MUSCAT, JULY 17 – Local industries with surplus captive power generation capacity, as well as a significant number of existing power plants, are keenly eyeing opportunities to participate in the Electricity Spot Market due to be rolled out in the Sultanate in 2020. The Oman Power and Water Procurement Company (OPWP) — a member of the Nama Group — will double as the Market Operator of the Spot Market, which will operate alongside the existing system of long-term power supply agreements secured by OPWP with various independent power projects (IPP) in operation around the Sultanate. It is the latest in a series of measures adopted by the government to open up the sector to competition and liberalisation.
Development of the spot market, according to the wholly state-owned power and water procurer, is “proceeding on schedule”. A detailed framework for the market has already been approved by the sector regulator – the Authority for Electricity Regulation Oman (AER), with OPWP now focused on putting in place the Market Management System, as well as recruiting competent staff to run the Market Operator entity.
“The market is scheduled to begin operational trials in 2019 and commercial operation in 2020. The electricity spot market will operate alongside the existing system of long-term Power Purchase Agreements (PPAs) and Power & Water Purchase Agreements (PWPAs),” OPWP stated in its newly released 7-Year Statement detailing the outlook for power and water demand over the 2018-2024 timeframe.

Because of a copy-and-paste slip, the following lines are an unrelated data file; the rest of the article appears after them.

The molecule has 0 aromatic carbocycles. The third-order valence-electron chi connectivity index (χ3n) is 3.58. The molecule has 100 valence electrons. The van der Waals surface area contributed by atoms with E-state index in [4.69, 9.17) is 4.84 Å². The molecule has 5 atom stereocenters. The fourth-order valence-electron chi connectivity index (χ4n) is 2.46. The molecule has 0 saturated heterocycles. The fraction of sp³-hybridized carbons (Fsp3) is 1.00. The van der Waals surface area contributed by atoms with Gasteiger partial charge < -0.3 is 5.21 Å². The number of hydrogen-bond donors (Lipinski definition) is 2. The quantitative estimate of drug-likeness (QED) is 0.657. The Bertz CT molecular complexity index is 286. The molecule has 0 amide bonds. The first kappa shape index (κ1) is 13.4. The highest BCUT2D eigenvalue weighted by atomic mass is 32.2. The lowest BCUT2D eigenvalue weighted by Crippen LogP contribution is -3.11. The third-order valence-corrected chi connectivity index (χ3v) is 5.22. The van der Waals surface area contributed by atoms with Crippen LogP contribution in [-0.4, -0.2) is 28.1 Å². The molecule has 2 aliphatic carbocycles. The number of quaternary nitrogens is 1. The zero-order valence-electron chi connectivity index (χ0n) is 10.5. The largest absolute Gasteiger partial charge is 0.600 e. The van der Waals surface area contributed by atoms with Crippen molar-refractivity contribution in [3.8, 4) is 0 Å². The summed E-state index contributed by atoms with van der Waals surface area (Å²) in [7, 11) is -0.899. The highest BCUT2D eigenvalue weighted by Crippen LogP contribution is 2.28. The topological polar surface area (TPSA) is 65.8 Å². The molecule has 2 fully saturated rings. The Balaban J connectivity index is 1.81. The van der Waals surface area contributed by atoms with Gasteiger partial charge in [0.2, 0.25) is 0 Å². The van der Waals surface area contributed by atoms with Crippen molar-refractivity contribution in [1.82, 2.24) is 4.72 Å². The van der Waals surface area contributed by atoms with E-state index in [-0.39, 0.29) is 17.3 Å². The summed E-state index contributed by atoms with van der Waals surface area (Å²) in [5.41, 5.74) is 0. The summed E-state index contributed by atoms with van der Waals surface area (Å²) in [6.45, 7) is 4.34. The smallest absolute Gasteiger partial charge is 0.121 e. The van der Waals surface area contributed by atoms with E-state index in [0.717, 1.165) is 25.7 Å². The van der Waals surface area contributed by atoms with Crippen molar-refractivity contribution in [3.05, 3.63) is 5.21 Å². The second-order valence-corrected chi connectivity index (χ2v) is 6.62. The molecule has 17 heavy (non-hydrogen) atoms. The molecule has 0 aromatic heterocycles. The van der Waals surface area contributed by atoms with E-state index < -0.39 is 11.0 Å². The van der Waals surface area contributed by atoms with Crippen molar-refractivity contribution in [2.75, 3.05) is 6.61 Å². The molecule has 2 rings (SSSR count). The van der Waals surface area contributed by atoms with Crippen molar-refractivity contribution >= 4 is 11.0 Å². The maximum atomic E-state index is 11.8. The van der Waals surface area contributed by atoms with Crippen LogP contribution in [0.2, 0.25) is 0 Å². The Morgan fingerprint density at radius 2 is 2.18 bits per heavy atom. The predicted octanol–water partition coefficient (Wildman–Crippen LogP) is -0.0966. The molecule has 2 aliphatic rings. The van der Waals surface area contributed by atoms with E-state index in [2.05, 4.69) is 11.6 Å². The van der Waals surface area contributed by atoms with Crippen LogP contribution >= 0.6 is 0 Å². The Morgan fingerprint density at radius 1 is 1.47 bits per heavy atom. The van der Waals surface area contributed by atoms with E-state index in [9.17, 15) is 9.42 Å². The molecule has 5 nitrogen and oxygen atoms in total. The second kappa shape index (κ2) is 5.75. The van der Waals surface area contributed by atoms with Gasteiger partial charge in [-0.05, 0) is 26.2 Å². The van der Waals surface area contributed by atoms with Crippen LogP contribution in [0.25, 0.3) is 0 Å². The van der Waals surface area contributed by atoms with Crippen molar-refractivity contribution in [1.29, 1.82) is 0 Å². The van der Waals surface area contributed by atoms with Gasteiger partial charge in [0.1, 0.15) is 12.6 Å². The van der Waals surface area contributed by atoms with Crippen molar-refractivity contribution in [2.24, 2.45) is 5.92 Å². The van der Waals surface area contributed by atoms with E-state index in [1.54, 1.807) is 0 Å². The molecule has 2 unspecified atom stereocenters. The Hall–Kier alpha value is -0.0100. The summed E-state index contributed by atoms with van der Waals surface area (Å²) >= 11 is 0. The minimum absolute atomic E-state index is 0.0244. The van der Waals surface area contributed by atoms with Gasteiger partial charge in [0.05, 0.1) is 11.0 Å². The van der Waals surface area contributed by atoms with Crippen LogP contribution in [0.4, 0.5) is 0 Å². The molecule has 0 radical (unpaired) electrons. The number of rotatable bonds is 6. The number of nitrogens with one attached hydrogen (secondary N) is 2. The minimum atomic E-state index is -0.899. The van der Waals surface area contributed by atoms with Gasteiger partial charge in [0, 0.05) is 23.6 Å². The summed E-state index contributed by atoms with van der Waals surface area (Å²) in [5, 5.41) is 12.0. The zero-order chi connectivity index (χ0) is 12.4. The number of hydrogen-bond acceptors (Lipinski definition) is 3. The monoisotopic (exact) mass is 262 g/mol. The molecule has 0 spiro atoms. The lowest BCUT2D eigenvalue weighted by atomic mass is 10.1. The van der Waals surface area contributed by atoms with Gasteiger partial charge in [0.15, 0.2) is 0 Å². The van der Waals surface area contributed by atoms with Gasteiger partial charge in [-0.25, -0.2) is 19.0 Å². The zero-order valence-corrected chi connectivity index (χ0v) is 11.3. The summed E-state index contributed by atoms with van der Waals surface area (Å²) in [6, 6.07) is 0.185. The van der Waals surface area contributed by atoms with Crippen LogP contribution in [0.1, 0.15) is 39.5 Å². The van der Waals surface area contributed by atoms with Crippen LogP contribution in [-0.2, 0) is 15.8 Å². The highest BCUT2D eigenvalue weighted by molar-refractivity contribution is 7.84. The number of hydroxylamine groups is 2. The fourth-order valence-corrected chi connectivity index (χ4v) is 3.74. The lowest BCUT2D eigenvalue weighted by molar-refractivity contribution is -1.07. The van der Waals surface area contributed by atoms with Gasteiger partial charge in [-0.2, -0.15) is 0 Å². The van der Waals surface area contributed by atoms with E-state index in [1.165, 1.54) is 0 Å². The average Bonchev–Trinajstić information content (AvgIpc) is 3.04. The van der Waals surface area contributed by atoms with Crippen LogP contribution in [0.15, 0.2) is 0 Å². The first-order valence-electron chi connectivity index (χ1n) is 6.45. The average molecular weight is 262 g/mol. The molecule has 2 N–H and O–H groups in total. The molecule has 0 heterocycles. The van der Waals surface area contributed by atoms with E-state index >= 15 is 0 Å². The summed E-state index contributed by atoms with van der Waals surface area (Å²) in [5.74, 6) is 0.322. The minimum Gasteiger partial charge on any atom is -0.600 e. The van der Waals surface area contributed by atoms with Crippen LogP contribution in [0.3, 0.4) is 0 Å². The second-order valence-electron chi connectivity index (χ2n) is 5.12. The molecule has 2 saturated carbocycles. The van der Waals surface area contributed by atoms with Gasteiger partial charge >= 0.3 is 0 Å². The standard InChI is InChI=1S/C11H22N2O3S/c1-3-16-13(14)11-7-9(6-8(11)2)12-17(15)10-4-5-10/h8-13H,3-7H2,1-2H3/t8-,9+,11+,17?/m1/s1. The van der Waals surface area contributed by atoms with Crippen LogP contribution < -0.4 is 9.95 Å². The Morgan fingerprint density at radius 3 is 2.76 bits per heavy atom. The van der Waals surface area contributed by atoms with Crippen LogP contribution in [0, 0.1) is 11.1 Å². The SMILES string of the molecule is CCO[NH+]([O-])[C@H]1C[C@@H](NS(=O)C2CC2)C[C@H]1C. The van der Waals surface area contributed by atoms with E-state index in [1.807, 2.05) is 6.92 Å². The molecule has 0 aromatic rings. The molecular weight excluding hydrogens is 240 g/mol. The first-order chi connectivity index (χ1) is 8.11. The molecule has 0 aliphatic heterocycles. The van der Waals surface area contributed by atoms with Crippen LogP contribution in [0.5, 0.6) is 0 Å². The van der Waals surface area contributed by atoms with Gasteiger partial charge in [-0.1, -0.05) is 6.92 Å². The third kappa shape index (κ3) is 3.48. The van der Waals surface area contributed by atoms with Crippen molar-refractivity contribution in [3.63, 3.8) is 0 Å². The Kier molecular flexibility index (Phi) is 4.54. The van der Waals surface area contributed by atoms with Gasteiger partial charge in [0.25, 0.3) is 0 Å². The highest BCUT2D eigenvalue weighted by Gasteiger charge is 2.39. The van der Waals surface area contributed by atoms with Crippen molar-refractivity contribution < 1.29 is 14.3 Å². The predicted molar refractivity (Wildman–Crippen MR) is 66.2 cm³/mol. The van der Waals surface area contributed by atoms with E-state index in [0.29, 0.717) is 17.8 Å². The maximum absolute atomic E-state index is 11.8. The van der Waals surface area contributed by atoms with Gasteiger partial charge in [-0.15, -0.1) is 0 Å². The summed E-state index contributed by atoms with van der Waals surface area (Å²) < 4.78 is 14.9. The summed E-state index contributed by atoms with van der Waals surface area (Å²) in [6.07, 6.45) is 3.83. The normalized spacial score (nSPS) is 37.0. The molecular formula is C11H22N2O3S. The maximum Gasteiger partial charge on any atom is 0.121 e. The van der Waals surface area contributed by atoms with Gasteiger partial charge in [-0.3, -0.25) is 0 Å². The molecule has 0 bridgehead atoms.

OPWP, the sole buyer of all electricity output under the sector law, says it expects the Spot Market to spur competition in the Sultanate’s power generation market, thereby making available “additional capacity that might otherwise not be readily accessible through the existing procurement channel”.
Already, a number of industries operating captive power plants have evinced “preliminary” interest in participating in the Spot Market. Also expected to participate are several existing Independent Power Projects that are expected to reach the end of their Power Purchase Agreements with OPWP in 2022. At least four companies, offering an aggregate capacity of nearly 2,000 MW, are due to fall out of contract by then. While some of this capacity will secure contract extensions, uncontracted generators are likely to offer their capacity under the Spot Market, it is pointed out.
“OPWP anticipates that up to 1,300 MW may be available from the spot market, depending upon the level of capacity awards through (2022 procurement cycle — dubbed Power 2022), the need for capacity and assessment of market prices, and the feasibility to extend permits or other necessary conditions for plant operation,” OPWP noted.
Besides offering generation capacity at competitive prices, the Spot Market — believed to be the first of its kind in the Gulf region — will also help support Oman’s efforts to meet any short-term spike in electricity demand growth.
Options for short-term capacity purchases have hitherto included surplus capacity from Petroleum Development Oman (PDO) and local industries, temporary diesel generation, and even the GCC Interconnection Authority (GCCIA). Yet another option that will be added to this list is the North-South 400 kV Interconnect, which is expected to be constructed over the next several years.